Writing Successful Grants
Writing Successful Proposals
Match request to proposal
Review the program goals and eligibility, and reach out to the program officer before beginning your proposal. Verify the program/proposal match your request. The program should fit the agency's current funding priorities!
Consider your reviewer(s)
The reviewers appreciate clarity. It shows that you have read the guidelines and will decrease the likelihood of your application being rejected for easily resolved issues.
Use clear, concise, and direct language.
Organize the information
The funding source will usually specify the contents and exact order in which the proposal should be submitted. Follow the funder's procedures as closely as possible. Common proposal components are described below.
- Abstract (it will be concise, project specific information)
- Problem Statement or Significance of Research
- Project Purpose (project goals and specific objectives)
- Research Design or Project Workplan (timelines and deliverables)
- Applicant qualifications and capabilities
- Evaluation Plan and Dissemination of Results
- Budget (summary and justifications – refer back to the research design/workplan)
- Appendix (everything else)
- Prove the Importance of Your Project (the purpose and compelling argument to support your project)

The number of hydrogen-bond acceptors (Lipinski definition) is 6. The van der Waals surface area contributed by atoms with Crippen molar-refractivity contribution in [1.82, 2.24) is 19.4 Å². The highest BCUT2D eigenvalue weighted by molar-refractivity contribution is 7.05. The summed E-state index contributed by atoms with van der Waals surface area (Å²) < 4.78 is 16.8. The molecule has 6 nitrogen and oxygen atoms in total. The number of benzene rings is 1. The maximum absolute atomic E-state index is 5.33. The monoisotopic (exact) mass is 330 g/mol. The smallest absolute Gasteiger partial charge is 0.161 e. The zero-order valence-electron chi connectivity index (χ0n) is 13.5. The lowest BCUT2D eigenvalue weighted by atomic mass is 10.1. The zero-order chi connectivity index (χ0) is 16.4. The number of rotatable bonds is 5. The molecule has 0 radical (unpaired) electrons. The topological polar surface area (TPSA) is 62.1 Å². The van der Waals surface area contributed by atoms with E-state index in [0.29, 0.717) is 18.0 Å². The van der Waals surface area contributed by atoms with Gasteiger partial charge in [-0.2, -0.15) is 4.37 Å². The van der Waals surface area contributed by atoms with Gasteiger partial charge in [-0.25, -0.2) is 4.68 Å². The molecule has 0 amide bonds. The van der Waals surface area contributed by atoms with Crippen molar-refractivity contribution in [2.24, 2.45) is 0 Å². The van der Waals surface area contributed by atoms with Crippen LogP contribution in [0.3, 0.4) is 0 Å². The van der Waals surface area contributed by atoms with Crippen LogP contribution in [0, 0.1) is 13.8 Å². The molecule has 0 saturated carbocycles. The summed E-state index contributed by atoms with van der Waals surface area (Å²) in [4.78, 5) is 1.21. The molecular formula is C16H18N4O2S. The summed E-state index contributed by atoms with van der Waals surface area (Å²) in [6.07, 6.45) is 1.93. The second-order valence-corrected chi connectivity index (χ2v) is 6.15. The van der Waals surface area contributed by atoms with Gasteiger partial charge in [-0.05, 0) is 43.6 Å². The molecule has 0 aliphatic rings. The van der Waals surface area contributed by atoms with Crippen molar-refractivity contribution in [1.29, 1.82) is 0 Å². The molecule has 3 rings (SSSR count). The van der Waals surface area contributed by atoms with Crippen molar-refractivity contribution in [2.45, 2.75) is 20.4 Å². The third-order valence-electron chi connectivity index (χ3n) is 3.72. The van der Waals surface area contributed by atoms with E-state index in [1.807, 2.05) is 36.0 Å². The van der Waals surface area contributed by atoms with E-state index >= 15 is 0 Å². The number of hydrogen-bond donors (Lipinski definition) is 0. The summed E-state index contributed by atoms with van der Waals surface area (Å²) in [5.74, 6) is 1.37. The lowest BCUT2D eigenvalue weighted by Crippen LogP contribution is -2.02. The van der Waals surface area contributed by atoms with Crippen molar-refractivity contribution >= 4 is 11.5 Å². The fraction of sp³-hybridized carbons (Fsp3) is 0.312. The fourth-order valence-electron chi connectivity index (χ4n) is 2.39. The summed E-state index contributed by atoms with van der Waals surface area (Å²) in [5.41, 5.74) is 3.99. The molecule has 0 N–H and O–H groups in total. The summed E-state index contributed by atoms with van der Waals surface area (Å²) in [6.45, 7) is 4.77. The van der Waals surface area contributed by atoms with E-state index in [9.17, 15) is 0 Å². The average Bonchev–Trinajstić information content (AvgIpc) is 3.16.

Establish the benefit, need, and objective
Establish the need for the project and the benefits derived; must be a realistic need and benefit. Detail the objectives and the goals that the funding will help you reach. Develop a clear and realistic timeline. Define the focus of the project. The connection between the objectives and the methods should be carefully developed, thought out, and easily distinguishable for the reviewers.
Demonstrate your concepts
Be specific! Major tasks and timelines should allow the reviewers to visualize the project.
Review the Program/Proposal
Write to the program/proposal and make sure that the evaluation standards are referenced in your project narrative. All aspects of the program/proposal should be included, including pieces your project may not directly address.
Current and Pending Support
Funders often require applicants to supply information on any active and pending support. Your appendix may include letters of support to document this support.
Evaluation and Dissemination
Evaluation is the conclusion to the proposal and it shows the sponsor that the project is clearly thought out and that the stated goals will be achieved. In addition, the dissemination of your project's results is important to reviewers to reflect how the project's efforts will be shared with a broader community (this should tie directly to the funder's program priorities). The sooner you begin your proposal the more time it allows Sponsored Programs, colleagues, and staff a chance to review and comment on your proposal before submission.